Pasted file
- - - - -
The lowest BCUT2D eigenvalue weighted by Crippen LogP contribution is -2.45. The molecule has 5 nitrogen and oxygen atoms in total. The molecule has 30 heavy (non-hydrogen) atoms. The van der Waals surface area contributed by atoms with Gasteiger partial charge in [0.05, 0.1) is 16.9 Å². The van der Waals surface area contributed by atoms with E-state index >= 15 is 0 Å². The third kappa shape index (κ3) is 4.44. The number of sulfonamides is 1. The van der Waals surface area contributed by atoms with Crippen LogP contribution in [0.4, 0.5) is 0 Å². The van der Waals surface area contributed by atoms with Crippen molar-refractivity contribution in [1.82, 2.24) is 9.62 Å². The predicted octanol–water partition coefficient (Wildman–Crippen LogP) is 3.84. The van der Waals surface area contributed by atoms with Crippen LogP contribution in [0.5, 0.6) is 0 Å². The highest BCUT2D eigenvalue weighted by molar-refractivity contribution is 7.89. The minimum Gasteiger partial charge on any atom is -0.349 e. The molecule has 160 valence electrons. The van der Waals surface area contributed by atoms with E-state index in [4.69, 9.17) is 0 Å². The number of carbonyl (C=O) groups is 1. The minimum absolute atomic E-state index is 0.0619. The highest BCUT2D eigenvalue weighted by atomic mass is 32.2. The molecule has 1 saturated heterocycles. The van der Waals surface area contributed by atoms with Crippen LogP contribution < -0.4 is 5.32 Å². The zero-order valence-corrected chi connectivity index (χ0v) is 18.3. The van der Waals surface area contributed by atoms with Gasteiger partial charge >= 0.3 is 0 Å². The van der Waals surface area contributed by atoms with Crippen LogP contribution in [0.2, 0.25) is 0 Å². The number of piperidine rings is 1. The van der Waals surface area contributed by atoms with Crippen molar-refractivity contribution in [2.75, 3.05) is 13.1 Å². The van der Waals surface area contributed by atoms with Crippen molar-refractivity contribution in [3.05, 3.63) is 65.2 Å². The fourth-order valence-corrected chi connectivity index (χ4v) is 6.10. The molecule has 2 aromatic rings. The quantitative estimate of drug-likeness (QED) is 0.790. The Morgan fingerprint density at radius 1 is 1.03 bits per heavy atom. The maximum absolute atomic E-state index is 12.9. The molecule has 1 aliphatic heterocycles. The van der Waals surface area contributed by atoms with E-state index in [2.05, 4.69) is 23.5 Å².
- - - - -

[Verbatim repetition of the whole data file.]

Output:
The lowest BCUT2D eigenvalue weighted by Crippen LogP contribution is -2.45. The molecule has 5 nitrogen and oxygen atoms in total. The molecule has 30 heavy (non-hydrogen) atoms. The van der Waals surface area contributed by atoms with Gasteiger partial charge in [0.05, 0.1) is 16.9 Å². The van der Waals surface area contributed by atoms with E-state index >= 15 is 0 Å². The third kappa shape index (κ3) is 4.44. The number of sulfonamides is 1. The van der Waals surface area contributed by atoms with Crippen LogP contribution in [0.4, 0.5) is 0 Å². The van der Waals surface area contributed by atoms with Crippen molar-refractivity contribution in [1.82, 2.24) is 9.62 Å². The predicted octanol–water partition coefficient (Wildman–Crippen LogP) is 3.84. The van der Waals surface area contributed by atoms with Crippen LogP contribution in [0.5, 0.6) is 0 Å². The highest BCUT2D eigenvalue weighted by molar-refractivity contribution is 7.89. The minimum Gasteiger partial charge on any atom is -0.349 e. The molecule has 160 valence electrons. The van der Waals surface area contributed by atoms with E-state index in [4.69, 9.17) is 0 Å². The number of carbonyl (C=O) groups is 1. The minimum absolute atomic E-state index is 0.0619. The highest BCUT2D eigenvalue weighted by atomic mass is 32.2. The molecule has 1 saturated heterocycles. The van der Waals surface area contributed by atoms with Crippen LogP contribution < -0.4 is 5.32 Å². The zero-order valence-corrected chi connectivity index (χ0v) is 18.3. The van der Waals surface area contributed by atoms with Gasteiger partial charge >= 0.3 is 0 Å². The van der Waals surface area contributed by atoms with Crippen LogP contribution in [0.2, 0.25) is 0 Å². The number of piperidine rings is 1. The van der Waals surface area contributed by atoms with Crippen molar-refractivity contribution in [2.75, 3.05) is 13.1 Å². The van der Waals surface area contributed by atoms with Crippen molar-refractivity contribution in [3.05, 3.63) is 65.2 Å². The fourth-order valence-corrected chi connectivity index (χ4v) is 6.10. The molecule has 2 aromatic rings. The quantitative estimate of drug-likeness (QED) is 0.790. The Morgan fingerprint density at radius 1 is 1.03 bits per heavy atom. The maximum absolute atomic E-state index is 12.9. The molecule has 1 aliphatic heterocycles. The van der Waals surface area contributed by atoms with E-state index in [2.05, 4.69) is 23.5 Å².